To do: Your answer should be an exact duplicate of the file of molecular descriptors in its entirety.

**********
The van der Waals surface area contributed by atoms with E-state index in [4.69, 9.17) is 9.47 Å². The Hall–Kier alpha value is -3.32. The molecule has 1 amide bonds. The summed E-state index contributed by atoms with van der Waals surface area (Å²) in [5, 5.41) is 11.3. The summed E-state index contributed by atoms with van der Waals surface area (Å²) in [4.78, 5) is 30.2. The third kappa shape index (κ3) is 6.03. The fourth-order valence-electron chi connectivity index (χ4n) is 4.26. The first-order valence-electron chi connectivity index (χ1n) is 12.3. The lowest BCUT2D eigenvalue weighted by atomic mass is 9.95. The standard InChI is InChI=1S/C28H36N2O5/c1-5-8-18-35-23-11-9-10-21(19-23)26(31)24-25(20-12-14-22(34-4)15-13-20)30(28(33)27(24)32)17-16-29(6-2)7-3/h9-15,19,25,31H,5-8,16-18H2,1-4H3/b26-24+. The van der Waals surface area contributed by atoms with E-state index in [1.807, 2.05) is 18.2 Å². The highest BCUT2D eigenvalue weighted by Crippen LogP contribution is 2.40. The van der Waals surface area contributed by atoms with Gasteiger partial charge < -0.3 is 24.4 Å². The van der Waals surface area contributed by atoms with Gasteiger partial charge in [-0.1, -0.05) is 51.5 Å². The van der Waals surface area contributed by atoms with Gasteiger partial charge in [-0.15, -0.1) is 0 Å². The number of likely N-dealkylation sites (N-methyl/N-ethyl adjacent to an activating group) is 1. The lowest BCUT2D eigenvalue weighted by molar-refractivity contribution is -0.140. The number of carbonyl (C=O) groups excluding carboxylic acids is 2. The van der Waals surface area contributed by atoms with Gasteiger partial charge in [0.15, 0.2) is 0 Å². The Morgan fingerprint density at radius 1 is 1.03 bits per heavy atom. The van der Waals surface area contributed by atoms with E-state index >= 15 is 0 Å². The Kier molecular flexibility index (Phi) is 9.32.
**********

The van der Waals surface area contributed by atoms with E-state index in [4.69, 9.17) is 9.47 Å². The Hall–Kier alpha value is -3.32. The molecule has 1 amide bonds. The summed E-state index contributed by atoms with van der Waals surface area (Å²) in [5, 5.41) is 11.3. The summed E-state index contributed by atoms with van der Waals surface area (Å²) in [4.78, 5) is 30.2. The third kappa shape index (κ3) is 6.03. The fourth-order valence-electron chi connectivity index (χ4n) is 4.26. The first-order valence-electron chi connectivity index (χ1n) is 12.3. The lowest BCUT2D eigenvalue weighted by atomic mass is 9.95. The standard InChI is InChI=1S/C28H36N2O5/c1-5-8-18-35-23-11-9-10-21(19-23)26(31)24-25(20-12-14-22(34-4)15-13-20)30(28(33)27(24)32)17-16-29(6-2)7-3/h9-15,19,25,31H,5-8,16-18H2,1-4H3/b26-24+. The van der Waals surface area contributed by atoms with E-state index in [1.807, 2.05) is 18.2 Å². The highest BCUT2D eigenvalue weighted by Crippen LogP contribution is 2.40. The van der Waals surface area contributed by atoms with Gasteiger partial charge < -0.3 is 24.4 Å². The van der Waals surface area contributed by atoms with Gasteiger partial charge in [-0.1, -0.05) is 51.5 Å². The van der Waals surface area contributed by atoms with Gasteiger partial charge in [-0.15, -0.1) is 0 Å². The number of likely N-dealkylation sites (N-methyl/N-ethyl adjacent to an activating group) is 1. The lowest BCUT2D eigenvalue weighted by molar-refractivity contribution is -0.140. The number of carbonyl (C=O) groups excluding carboxylic acids is 2. The van der Waals surface area contributed by atoms with Gasteiger partial charge in [0.15, 0.2) is 0 Å². The Morgan fingerprint density at radius 1 is 1.03 bits per heavy atom. The van der Waals surface area contributed by atoms with E-state index >= 15 is 0 Å². The Kier molecular flexibility index (Phi) is 9.32.